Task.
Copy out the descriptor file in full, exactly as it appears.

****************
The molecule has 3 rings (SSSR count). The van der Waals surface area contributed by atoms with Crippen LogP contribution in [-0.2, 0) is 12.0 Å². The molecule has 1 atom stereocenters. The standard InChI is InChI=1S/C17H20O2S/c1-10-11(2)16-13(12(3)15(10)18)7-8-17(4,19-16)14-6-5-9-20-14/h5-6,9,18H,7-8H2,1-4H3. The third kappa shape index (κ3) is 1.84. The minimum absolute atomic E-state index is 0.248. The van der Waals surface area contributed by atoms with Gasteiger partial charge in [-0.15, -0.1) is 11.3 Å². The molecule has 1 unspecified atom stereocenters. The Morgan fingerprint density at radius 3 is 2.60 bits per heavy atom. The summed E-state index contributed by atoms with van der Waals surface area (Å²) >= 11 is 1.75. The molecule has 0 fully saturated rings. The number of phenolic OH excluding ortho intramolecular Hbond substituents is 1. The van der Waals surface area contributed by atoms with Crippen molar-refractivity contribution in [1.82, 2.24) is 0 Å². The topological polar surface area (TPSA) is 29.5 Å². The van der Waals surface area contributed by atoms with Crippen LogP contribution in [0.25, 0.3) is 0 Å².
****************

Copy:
The molecule has 3 rings (SSSR count). The van der Waals surface area contributed by atoms with Crippen LogP contribution in [-0.2, 0) is 12.0 Å². The molecule has 1 atom stereocenters. The standard InChI is InChI=1S/C17H20O2S/c1-10-11(2)16-13(12(3)15(10)18)7-8-17(4,19-16)14-6-5-9-20-14/h5-6,9,18H,7-8H2,1-4H3. The third kappa shape index (κ3) is 1.84. The minimum absolute atomic E-state index is 0.248. The van der Waals surface area contributed by atoms with Gasteiger partial charge in [-0.15, -0.1) is 11.3 Å². The molecule has 1 unspecified atom stereocenters. The Morgan fingerprint density at radius 3 is 2.60 bits per heavy atom. The summed E-state index contributed by atoms with van der Waals surface area (Å²) >= 11 is 1.75. The molecule has 0 fully saturated rings. The number of phenolic OH excluding ortho intramolecular Hbond substituents is 1. The van der Waals surface area contributed by atoms with Crippen molar-refractivity contribution in [1.82, 2.24) is 0 Å². The topological polar surface area (TPSA) is 29.5 Å². The van der Waals surface area contributed by atoms with Crippen LogP contribution in [0.25, 0.3) is 0 Å².